“When a listener hears a piece of music they’re listening to quite a lot of information going into their brain, not just the thing musicologists write about typically – melody, harmonic context, i.e. the underlying chords and that which could be notated, but they’re also hearing the production, they’re hearing the instrumentation.
“So for example, had I played you the Randy California track using a brass band arrangement, it would be technically the same composition and the same piece of intellectual property in terms of music publishing, but it would sound completely different because it would be played by a brass band.. So, the reason that a lot of people hear similarities can be influenced by something as simple as instrumentation, and because I’m sitting here with an acoustic guitar and have played both examples on the same acoustic guitar back to back, that rather enhances their similarity as composition in terms of listener perception.”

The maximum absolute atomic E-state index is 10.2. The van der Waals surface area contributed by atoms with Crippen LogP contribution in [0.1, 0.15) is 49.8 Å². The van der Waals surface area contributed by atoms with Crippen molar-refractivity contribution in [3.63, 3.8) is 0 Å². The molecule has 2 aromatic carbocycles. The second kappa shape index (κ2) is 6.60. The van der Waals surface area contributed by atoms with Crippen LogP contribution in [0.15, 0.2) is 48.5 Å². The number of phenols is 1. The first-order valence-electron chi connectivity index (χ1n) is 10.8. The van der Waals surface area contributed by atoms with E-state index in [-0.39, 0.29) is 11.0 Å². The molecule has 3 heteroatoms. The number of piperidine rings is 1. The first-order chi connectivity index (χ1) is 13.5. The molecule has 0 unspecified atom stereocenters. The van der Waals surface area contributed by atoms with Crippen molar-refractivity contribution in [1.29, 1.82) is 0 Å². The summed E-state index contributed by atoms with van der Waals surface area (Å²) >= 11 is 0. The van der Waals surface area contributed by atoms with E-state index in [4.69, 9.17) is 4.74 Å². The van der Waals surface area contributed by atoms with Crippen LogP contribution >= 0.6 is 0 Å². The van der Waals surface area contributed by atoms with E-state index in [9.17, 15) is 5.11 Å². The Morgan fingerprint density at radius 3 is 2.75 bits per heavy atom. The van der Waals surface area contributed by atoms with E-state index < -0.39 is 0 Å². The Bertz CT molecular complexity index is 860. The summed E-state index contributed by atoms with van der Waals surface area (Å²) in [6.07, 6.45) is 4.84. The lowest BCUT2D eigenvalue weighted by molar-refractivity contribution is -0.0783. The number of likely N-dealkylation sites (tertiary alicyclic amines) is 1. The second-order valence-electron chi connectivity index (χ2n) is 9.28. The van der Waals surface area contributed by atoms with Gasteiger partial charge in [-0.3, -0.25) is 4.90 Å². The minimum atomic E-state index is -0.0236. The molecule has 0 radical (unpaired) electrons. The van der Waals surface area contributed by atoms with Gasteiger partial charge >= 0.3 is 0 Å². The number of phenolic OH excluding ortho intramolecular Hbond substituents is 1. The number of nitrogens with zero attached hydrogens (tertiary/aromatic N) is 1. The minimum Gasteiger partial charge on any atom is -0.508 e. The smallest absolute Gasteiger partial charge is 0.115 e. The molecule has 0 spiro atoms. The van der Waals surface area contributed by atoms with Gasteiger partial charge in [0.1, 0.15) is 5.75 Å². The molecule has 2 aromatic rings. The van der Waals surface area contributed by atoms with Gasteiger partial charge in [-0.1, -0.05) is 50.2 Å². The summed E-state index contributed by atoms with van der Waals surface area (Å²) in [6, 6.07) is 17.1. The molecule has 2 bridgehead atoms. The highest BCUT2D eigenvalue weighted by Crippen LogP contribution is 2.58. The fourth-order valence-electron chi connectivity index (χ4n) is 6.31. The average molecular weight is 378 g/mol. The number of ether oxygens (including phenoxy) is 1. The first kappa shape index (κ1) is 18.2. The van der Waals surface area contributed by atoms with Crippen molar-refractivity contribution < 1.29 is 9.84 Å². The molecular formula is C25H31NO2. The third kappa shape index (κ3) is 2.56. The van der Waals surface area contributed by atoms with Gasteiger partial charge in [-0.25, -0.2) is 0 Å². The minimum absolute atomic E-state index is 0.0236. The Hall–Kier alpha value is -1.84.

CF: “The Beatles in particular came up with very-very original songs for their time and had a very unique sound. While they might borrow ideas and get influence from rock and roll and other stuff that was around at that time, they definitely put their own stamp on it. I don’t think that you could regard what they did as plagiarising, but it was taking influence and producing original music.”

JB: “A lot of my academic research is investigating the psychology of the creative process – exactly how do people come up with melodies? There’s a lot of romantic mystery attached to it in the mainstream media and of course songwriters maybe have a bit of a vested interest in mythologizing the process in that way.”